|Wed Mar 6, 2002 - 1:37 AM EST - By James Hromadka
The Treo 180 is a truly unique device in the Palm world. There have been attempts at combining cell phones and PDAs before, but those failed because of size and poor usability. Handspring has done an excellent job of marrying the cell phone and PDA.
One of the Treo 180's unique features is its Jog Rocker on the left side that can be used to quickly select and dial phone numbers when the Treo is opened. In normal Palm OS applications, the jog rocker can be used in place of the scroll buttons. I really liked the Jog Rocker and want all Palm OS applications to become "rocker-aware" so that I can scroll and select any button on the screen.
The most talked about feature of the Treo 180 is its QWERTY keyboard, which makes text input very easy for new handheld owners and Palm mavens alike. There are 34 total buttons on the keyboard, including a blue Option (OPT) button that is used for typing the blue characters above some keys.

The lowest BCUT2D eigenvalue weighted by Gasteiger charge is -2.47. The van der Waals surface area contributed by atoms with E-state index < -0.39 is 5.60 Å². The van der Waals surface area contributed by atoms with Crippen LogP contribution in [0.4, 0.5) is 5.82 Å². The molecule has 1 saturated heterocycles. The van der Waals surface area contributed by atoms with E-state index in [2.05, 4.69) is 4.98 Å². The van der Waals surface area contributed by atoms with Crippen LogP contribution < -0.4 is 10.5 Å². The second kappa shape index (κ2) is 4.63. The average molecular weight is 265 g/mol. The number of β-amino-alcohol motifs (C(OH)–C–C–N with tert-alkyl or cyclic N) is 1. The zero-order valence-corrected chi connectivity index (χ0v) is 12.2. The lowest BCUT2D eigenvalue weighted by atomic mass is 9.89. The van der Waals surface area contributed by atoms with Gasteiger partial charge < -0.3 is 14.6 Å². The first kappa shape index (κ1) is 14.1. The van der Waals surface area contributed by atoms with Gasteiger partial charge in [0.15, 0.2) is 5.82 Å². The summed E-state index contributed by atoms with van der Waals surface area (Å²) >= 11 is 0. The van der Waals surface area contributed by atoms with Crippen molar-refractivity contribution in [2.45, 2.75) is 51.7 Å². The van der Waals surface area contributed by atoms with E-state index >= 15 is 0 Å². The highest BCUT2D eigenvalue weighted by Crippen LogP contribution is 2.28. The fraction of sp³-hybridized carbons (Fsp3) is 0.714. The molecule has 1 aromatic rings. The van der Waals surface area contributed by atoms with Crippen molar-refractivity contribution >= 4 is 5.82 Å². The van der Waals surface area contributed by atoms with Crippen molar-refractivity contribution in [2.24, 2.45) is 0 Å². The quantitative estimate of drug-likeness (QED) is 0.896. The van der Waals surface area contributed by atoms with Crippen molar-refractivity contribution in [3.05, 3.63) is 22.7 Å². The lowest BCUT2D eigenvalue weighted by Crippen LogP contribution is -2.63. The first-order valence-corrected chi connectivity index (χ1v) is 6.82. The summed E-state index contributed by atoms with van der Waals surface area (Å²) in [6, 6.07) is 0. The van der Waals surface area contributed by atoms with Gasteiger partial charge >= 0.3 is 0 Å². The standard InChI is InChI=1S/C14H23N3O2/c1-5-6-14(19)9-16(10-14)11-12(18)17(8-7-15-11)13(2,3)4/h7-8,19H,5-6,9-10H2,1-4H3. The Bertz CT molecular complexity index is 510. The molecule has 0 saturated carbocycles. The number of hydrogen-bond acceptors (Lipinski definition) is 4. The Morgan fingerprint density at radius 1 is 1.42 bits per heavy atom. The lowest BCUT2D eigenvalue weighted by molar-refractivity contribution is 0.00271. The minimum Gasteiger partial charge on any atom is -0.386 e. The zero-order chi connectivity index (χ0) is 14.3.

The OPT button can also be used for selecting some on-screen buttons. Press OPT Enter to say Ok, and OPT Backspace to say Cancel. This is the only time that you have to hold down two keys at once; for other things like typing a blue character or going Home, you can press OPT, let go, then press the desired key. This makes typing when walking or -- God forbid -- driving easier. Just don't let me catch you driving while typing. Use the OPT in conjunction with the application buttons as well (they cannot, however be changed without 3rd party software):
The Treo 180, while wider than most traditional cell phones, feels very comfortable when holding. The weight is not a problem, as it weighs exactly the same as my Nokia 3390 when its in its carrying case.
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